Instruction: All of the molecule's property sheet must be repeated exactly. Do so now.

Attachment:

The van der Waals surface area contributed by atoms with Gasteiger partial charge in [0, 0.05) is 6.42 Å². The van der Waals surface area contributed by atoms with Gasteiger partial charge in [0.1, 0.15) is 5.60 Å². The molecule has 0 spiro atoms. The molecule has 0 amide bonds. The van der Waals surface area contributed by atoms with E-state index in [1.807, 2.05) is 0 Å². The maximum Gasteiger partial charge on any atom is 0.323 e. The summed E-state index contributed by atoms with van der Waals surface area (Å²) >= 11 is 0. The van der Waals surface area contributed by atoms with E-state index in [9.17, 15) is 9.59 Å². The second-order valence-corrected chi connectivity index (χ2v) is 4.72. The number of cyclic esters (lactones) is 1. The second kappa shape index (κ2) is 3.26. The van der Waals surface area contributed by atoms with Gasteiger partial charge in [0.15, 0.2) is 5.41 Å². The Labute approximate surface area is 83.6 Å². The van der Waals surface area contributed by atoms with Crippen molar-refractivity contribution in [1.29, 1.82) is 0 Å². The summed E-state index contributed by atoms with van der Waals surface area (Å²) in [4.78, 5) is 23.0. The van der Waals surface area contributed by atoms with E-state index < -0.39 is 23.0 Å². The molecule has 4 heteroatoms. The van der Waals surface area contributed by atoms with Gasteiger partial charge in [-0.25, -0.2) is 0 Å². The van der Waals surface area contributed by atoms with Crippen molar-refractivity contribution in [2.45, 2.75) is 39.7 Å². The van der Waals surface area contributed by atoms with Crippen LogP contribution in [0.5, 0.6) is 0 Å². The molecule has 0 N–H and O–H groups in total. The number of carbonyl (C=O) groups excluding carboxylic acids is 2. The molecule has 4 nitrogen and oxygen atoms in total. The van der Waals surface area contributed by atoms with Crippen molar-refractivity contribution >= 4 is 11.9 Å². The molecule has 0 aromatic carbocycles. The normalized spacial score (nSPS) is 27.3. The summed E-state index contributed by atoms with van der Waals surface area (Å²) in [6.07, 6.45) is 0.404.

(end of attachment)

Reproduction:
The van der Waals surface area contributed by atoms with Gasteiger partial charge in [0, 0.05) is 6.42 Å². The van der Waals surface area contributed by atoms with Gasteiger partial charge in [0.1, 0.15) is 5.60 Å². The molecule has 0 spiro atoms. The molecule has 0 amide bonds. The van der Waals surface area contributed by atoms with E-state index in [1.807, 2.05) is 0 Å². The maximum Gasteiger partial charge on any atom is 0.323 e. The summed E-state index contributed by atoms with van der Waals surface area (Å²) >= 11 is 0. The van der Waals surface area contributed by atoms with E-state index in [9.17, 15) is 9.59 Å². The second-order valence-corrected chi connectivity index (χ2v) is 4.72. The number of cyclic esters (lactones) is 1. The second kappa shape index (κ2) is 3.26. The van der Waals surface area contributed by atoms with Gasteiger partial charge in [0.15, 0.2) is 5.41 Å². The Labute approximate surface area is 83.6 Å². The van der Waals surface area contributed by atoms with Crippen molar-refractivity contribution in [1.29, 1.82) is 0 Å². The summed E-state index contributed by atoms with van der Waals surface area (Å²) in [4.78, 5) is 23.0. The van der Waals surface area contributed by atoms with E-state index < -0.39 is 23.0 Å². The molecule has 4 heteroatoms. The van der Waals surface area contributed by atoms with Gasteiger partial charge in [-0.25, -0.2) is 0 Å². The van der Waals surface area contributed by atoms with Crippen molar-refractivity contribution in [2.45, 2.75) is 39.7 Å². The van der Waals surface area contributed by atoms with Crippen LogP contribution in [0.5, 0.6) is 0 Å². The molecule has 0 N–H and O–H groups in total. The number of carbonyl (C=O) groups excluding carboxylic acids is 2. The molecule has 4 nitrogen and oxygen atoms in total. The van der Waals surface area contributed by atoms with Crippen molar-refractivity contribution >= 4 is 11.9 Å². The molecule has 0 aromatic carbocycles. The normalized spacial score (nSPS) is 27.3. The summed E-state index contributed by atoms with van der Waals surface area (Å²) in [6.07, 6.45) is 0.404.